Monthly Archives: November 2014

Understanding the difference between lexical and dynamic scope in Clojure

What is the difference between lexical and dynamic scope in Clojure? A question that I asked myself several times because the difference was difficult to grasp and to remember for me. I’ll try to give a short explanation here.

What is scope?

First, what is scope after all? Usually in programming at several points there need to be values saved in order to work with them. These values need to be referenced somehow. That’s why we usually give these values names, so we can reuse them later. Now the scope of a value is the location in the program where a name is referring to a certain value. In lexical scoping, that will correspond somehow with the area in the code where a value has been declared, while in dynamic scoping this depends on the runtime stack of declarations.

A Clojure example

To understand this, let’s first look at an example:

(def non-dynamic-var "this is a non dynamic var")
(def ^:dynamic *dynamic-var* "this is a dynamic var")

(defn function-using-dynamic-var []
  (println *dynamic-var*))

(defn function-using-non-dynamic-var []
  (println non-dynamic-var))

(defn some-function []

  (function-using-dynamic-var)
  ;; dynamically rebind dynamic-var
  (binding [*dynamic-var* "this is some new content for the dynamic var"]
    (function-using-dynamic-var))

  (function-using-non-dynamic-var)
  ;; locally rebind non-dynamic-var
  (let [non-dynamic-var "this is some new content that won't be used"]
    (function-using-non-dynamic-var))
  ;; lexically (and globally) rebind non-dynamic-var
  (def non-dynamic-var "this is some new content that will be used")
  (function-using-non-dynamic-var))

We are declaring a normal and a dynamic var (by adding the ^:dynamic  metadata part; the leading and trailing asterisks in the name are a naming convention for dynamic vars) and for each one a function that outputs them. Then we call each function before and after rebinding/redefining the vars and see what changes.

Output from a call of some-function is:

this is a dynamic var
this is some new content for the dynamic var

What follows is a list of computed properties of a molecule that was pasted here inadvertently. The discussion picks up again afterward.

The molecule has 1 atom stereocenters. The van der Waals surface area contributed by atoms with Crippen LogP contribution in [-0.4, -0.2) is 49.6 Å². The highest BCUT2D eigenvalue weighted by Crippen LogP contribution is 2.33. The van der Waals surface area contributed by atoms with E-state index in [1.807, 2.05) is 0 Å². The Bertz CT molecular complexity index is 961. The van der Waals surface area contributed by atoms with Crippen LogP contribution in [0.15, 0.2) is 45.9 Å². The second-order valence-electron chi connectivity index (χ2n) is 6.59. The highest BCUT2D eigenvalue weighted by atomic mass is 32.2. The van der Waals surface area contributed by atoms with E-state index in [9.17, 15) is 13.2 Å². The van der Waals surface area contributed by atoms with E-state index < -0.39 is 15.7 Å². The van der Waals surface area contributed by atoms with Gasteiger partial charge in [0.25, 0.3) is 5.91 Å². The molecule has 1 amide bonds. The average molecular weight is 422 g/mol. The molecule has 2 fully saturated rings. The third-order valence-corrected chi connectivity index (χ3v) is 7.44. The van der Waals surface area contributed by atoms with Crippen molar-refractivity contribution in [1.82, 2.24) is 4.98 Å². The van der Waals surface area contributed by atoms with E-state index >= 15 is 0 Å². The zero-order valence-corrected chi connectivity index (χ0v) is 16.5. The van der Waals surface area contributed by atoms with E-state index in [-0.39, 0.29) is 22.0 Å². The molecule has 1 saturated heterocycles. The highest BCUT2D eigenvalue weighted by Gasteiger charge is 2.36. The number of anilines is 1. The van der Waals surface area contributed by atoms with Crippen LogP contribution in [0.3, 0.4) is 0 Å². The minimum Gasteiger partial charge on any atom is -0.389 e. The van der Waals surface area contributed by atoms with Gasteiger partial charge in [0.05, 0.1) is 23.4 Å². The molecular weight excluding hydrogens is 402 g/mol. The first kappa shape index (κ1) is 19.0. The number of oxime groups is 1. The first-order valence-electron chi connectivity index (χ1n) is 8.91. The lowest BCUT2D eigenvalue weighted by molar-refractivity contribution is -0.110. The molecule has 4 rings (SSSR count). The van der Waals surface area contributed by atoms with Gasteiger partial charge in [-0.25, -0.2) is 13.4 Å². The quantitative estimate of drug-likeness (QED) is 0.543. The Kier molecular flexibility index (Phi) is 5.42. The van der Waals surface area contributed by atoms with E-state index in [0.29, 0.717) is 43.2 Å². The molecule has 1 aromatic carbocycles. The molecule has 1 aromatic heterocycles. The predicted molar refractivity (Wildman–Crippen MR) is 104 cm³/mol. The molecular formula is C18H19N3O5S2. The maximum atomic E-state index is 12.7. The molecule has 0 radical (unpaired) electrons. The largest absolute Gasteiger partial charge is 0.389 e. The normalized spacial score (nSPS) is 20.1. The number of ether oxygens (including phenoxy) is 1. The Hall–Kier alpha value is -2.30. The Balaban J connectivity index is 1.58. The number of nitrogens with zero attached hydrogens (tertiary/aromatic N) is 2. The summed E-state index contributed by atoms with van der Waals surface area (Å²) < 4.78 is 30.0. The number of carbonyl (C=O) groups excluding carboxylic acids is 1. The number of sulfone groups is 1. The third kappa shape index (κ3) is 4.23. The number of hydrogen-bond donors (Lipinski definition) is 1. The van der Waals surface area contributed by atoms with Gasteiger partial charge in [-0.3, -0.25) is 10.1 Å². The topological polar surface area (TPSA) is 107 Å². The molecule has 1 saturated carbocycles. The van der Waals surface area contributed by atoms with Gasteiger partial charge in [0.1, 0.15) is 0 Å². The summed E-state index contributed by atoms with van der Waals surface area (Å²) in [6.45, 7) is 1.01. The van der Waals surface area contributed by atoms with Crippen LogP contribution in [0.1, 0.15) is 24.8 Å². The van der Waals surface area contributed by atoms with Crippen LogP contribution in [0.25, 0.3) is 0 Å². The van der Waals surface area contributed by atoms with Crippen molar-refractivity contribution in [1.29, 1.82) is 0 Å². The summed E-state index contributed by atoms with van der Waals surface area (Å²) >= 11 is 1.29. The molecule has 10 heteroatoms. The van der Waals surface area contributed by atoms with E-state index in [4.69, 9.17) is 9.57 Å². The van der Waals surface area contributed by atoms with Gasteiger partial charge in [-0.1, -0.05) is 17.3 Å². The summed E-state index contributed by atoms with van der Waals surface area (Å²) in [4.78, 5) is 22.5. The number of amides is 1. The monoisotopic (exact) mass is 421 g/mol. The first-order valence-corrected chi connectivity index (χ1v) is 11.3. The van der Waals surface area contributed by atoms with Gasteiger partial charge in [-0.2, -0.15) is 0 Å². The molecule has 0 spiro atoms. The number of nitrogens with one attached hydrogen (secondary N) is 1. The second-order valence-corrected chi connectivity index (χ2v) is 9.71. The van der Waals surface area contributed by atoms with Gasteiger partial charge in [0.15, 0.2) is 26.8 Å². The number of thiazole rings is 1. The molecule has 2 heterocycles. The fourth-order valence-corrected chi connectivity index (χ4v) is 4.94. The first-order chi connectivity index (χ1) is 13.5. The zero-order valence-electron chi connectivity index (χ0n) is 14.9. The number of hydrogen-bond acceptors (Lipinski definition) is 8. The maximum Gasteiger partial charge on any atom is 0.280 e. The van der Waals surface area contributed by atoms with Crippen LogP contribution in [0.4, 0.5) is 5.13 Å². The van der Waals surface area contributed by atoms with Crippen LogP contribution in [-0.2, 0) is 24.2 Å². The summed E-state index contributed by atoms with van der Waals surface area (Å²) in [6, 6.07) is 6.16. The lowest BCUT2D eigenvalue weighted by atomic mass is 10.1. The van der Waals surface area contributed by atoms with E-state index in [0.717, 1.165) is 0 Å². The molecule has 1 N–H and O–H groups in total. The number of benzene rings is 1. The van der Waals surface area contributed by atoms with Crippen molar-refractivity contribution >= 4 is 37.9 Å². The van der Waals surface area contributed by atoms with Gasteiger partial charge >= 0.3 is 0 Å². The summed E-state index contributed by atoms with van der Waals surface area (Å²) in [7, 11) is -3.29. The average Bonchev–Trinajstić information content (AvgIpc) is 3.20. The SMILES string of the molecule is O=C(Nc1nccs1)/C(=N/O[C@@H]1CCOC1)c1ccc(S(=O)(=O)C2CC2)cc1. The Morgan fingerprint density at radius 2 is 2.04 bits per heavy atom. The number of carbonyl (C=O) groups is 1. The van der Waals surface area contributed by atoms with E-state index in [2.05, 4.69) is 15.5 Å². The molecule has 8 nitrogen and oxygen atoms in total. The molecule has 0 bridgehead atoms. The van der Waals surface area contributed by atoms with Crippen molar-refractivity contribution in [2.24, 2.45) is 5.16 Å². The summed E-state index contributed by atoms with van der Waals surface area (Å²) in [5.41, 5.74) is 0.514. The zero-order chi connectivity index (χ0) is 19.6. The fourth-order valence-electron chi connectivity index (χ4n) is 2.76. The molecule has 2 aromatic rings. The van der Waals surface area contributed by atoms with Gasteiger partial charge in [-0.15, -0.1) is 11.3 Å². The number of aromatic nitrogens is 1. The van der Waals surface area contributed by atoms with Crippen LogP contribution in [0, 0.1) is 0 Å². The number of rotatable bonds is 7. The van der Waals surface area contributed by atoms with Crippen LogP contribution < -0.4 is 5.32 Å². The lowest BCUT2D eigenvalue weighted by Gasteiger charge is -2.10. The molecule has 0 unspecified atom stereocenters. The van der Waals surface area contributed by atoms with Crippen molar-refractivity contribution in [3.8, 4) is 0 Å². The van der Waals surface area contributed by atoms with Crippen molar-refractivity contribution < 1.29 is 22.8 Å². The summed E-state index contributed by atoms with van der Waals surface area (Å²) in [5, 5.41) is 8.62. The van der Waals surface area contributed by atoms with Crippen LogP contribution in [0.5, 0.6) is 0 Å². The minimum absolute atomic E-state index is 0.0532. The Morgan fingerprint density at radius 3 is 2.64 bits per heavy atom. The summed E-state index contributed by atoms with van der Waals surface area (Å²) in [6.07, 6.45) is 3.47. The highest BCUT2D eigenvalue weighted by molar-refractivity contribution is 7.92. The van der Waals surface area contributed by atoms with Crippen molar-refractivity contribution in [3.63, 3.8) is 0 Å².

this is a non dynamic var
this is a non dynamic var
this is some new content that will be used

We can see here that both binding and def have changed the value of each var when we call function-using-dynamic-var and function-using-non-dynamic-var again. The difference is that binding only changes the value of *dynamic-var* within the scope of the binding expression, while def changes the root definition of non-dynamic-var from the point of execution on. What does not work here, is using let to rebind non-dynamic-var since the change is only local and won’t affect the top-level non-dynamic-var.

Lexical scope vs. dynamic scope

In lexical scope, a variable always refers to its local lexical environment. The lexical environment is dependent only on the program text. Thus, a static analysis (at compile time) of the program text can always tell us the scope of a variable. That’s why lexical scope is also called static scope.

In difference to static scope dynamic scope is dependent on the runtime call stack. This means a program needs to be executed to determine the scope of dynamic variables. Each identifier has a global stack of bindings and the content of a variable is difficult to reason about just by looking at the code, since there may be several different dynamic contexts in which a piece of code can be invoked.

A note on local scope and the method with-redefs

In the example above we see that local scope, as we know it from other languages like Java, in Clojure can only be achieved with let and binding, not with def. The latter doesn’t provide us any local scope since it always applies changes globally.

Note though that there is another possibility to achieve local scope: the method with-redefs can change the root binding of a (non-dynamic) var within its scope. You might wonder now: What’s the difference between binding and with-redefs and why do we need dynamic vars after all? Can’t we achive the same thing with with-redefs?

It’s a little confusing, yes. The difference is that binding only rebinds the vars thread-locally while bindings made by with-redefs are visible in all threads. The takeaway is that dynamic vars and binding are a more controlled way to achieve the binding and you should always use them if you can. Only use with-redefs for testing and when you don’t have another choice because the var you want to rebind lies out of your control and wasn’t declared ^:dynamic.